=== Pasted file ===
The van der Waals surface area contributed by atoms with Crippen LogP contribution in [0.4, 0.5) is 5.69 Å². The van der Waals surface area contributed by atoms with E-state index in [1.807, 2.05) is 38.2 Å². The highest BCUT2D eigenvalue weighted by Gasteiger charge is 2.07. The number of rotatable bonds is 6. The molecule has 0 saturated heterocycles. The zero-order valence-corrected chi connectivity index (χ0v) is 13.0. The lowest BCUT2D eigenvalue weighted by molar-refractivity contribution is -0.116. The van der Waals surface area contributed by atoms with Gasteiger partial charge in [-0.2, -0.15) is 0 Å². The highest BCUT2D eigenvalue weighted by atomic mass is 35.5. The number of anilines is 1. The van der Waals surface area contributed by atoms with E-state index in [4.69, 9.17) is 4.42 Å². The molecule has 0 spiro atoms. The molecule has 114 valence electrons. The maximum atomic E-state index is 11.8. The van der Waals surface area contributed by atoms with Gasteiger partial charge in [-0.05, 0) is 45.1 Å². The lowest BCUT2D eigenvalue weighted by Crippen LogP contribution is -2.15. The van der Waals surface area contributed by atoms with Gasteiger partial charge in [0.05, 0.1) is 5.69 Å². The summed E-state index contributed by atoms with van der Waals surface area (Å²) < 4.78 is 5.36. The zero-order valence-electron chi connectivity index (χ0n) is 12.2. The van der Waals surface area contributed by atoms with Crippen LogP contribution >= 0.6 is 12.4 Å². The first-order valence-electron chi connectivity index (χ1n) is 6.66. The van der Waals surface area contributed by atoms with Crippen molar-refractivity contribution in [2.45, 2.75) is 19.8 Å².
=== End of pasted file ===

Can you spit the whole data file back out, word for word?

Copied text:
The van der Waals surface area contributed by atoms with Crippen LogP contribution in [0.4, 0.5) is 5.69 Å². The van der Waals surface area contributed by atoms with E-state index in [1.807, 2.05) is 38.2 Å². The highest BCUT2D eigenvalue weighted by Gasteiger charge is 2.07. The number of rotatable bonds is 6. The molecule has 0 saturated heterocycles. The zero-order valence-corrected chi connectivity index (χ0v) is 13.0. The lowest BCUT2D eigenvalue weighted by molar-refractivity contribution is -0.116. The van der Waals surface area contributed by atoms with Gasteiger partial charge in [-0.2, -0.15) is 0 Å². The highest BCUT2D eigenvalue weighted by atomic mass is 35.5. The number of anilines is 1. The van der Waals surface area contributed by atoms with E-state index in [4.69, 9.17) is 4.42 Å². The molecule has 0 spiro atoms. The molecule has 114 valence electrons. The maximum atomic E-state index is 11.8. The van der Waals surface area contributed by atoms with Gasteiger partial charge in [-0.05, 0) is 45.1 Å². The lowest BCUT2D eigenvalue weighted by Crippen LogP contribution is -2.15. The van der Waals surface area contributed by atoms with Gasteiger partial charge in [0.05, 0.1) is 5.69 Å². The summed E-state index contributed by atoms with van der Waals surface area (Å²) < 4.78 is 5.36. The zero-order valence-electron chi connectivity index (χ0n) is 12.2. The van der Waals surface area contributed by atoms with Crippen LogP contribution >= 0.6 is 12.4 Å². The first-order valence-electron chi connectivity index (χ1n) is 6.66. The van der Waals surface area contributed by atoms with Crippen molar-refractivity contribution in [2.45, 2.75) is 19.8 Å².